Families of Supreme Court justices to receive security protection

The bill was initially delayed in the House as Democrats tried to further expand the measure to include protections for the families of court workers.

WASHINGTON — President Joe Biden on Thursday signed a bill that will provide 24-hour security protection for the families of Supreme Court justices.

The new law, which passed the House this week and the Senate last month, comes eight days after a man carrying a gun, knife and zip ties was arrested near Judge Brett’s home Kavanaugh after threatening to kill the judge.

The bill calling for expanded security protections was unanimously approved by the Senate and passed shortly after a draft court opinion that would overturn Roe v. Wade and would sharply reduce abortion rights in about half of the states.

Supporters of the legislation said threats against judges have increased since then, with protesters sometimes gathering outside their homes. The judges were protected around the clock by US marshals. The new law extends this protection to their families.

The bill was initially delayed in the House as Democrats sought to expand the measure to include protections for the families of court workers.

Republicans stepped up pressure to pass the proposal after Nicholas John Roske, 26, of Simi Valley, Calif., was arrested at Kavanaugh’s home. Roske was indicted by a federal grand jury on Wednesday, charged with a single count of attempted murder of a United States judge. Prosecutors say he traveled from California to the judge’s home in Chevy Chase, Maryland, intending to kill Kavanaugh.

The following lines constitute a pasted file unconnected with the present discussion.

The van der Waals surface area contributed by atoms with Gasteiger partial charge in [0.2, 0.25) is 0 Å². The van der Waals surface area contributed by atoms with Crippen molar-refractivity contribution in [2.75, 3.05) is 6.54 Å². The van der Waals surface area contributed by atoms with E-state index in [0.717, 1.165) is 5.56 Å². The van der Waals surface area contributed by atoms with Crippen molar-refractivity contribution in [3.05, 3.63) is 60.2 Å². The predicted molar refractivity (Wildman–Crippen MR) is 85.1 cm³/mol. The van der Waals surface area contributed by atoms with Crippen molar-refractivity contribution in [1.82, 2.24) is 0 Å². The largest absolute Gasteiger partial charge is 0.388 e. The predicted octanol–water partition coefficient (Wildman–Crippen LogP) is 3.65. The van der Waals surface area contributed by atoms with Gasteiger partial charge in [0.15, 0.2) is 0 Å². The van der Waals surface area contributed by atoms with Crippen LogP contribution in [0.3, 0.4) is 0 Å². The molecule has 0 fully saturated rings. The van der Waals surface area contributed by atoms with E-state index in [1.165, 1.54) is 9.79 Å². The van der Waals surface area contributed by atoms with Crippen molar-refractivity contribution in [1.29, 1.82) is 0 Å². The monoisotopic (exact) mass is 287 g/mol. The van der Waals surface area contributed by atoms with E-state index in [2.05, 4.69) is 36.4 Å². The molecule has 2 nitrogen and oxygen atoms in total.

According to court documents, U.S. Marshals stationed outside Kavanaugh’s home saw an individual later identified as Roske exit a taxi that had pulled up outside the residence just after 1 a.m. Roske would wear black clothes and carry a backpack and a suitcase. When Roske saw the marshals, they said, he turned and walked down the street.

Shortly after, the Montgomery County Emergency Communications Center received a call from someone identifying themselves as Roske and saying “he was having suicidal thoughts and had a gun in his suitcase.” The caller admitted that he had come from California to kill a specific justice of the Supreme Court of the United States.

The House passed the bill Tuesday 396-27. Democrats have said they will separately pursue protections for the families of court workers.

About Sandra A. Powell

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